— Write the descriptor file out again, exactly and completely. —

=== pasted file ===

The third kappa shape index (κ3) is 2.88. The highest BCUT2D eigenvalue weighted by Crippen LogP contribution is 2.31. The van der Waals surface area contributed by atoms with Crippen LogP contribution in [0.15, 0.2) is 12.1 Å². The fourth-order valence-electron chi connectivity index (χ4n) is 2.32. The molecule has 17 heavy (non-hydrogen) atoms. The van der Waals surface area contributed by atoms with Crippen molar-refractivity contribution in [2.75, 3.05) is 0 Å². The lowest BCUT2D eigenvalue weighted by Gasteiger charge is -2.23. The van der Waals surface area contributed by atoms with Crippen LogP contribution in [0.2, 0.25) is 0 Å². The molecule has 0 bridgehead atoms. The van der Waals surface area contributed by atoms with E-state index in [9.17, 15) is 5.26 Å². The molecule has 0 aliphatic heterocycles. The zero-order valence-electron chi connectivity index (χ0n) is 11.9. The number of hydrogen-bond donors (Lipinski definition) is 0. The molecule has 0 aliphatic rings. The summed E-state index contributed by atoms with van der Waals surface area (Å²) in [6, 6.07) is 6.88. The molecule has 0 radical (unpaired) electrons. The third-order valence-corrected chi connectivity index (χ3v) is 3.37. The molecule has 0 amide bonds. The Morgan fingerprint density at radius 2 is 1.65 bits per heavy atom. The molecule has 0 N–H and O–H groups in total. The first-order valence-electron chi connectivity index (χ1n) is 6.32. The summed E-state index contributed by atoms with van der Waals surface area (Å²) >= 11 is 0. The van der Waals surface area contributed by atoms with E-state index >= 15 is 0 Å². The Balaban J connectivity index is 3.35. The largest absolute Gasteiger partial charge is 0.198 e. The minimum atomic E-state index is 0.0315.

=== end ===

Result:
The third kappa shape index (κ3) is 2.88. The highest BCUT2D eigenvalue weighted by Crippen LogP contribution is 2.31. The van der Waals surface area contributed by atoms with Crippen LogP contribution in [0.15, 0.2) is 12.1 Å². The fourth-order valence-electron chi connectivity index (χ4n) is 2.32. The molecule has 17 heavy (non-hydrogen) atoms. The van der Waals surface area contributed by atoms with Crippen molar-refractivity contribution in [2.75, 3.05) is 0 Å². The lowest BCUT2D eigenvalue weighted by Gasteiger charge is -2.23. The van der Waals surface area contributed by atoms with Crippen LogP contribution in [0.2, 0.25) is 0 Å². The molecule has 0 bridgehead atoms. The van der Waals surface area contributed by atoms with E-state index in [9.17, 15) is 5.26 Å². The molecule has 0 aliphatic heterocycles. The zero-order valence-electron chi connectivity index (χ0n) is 11.9. The number of hydrogen-bond donors (Lipinski definition) is 0. The molecule has 0 aliphatic rings. The summed E-state index contributed by atoms with van der Waals surface area (Å²) in [6, 6.07) is 6.88. The molecule has 0 radical (unpaired) electrons. The third-order valence-corrected chi connectivity index (χ3v) is 3.37. The molecule has 0 amide bonds. The Morgan fingerprint density at radius 2 is 1.65 bits per heavy atom. The molecule has 0 N–H and O–H groups in total. The first-order valence-electron chi connectivity index (χ1n) is 6.32. The summed E-state index contributed by atoms with van der Waals surface area (Å²) >= 11 is 0. The van der Waals surface area contributed by atoms with E-state index >= 15 is 0 Å². The Balaban J connectivity index is 3.35. The largest absolute Gasteiger partial charge is 0.198 e. The minimum atomic E-state index is 0.0315.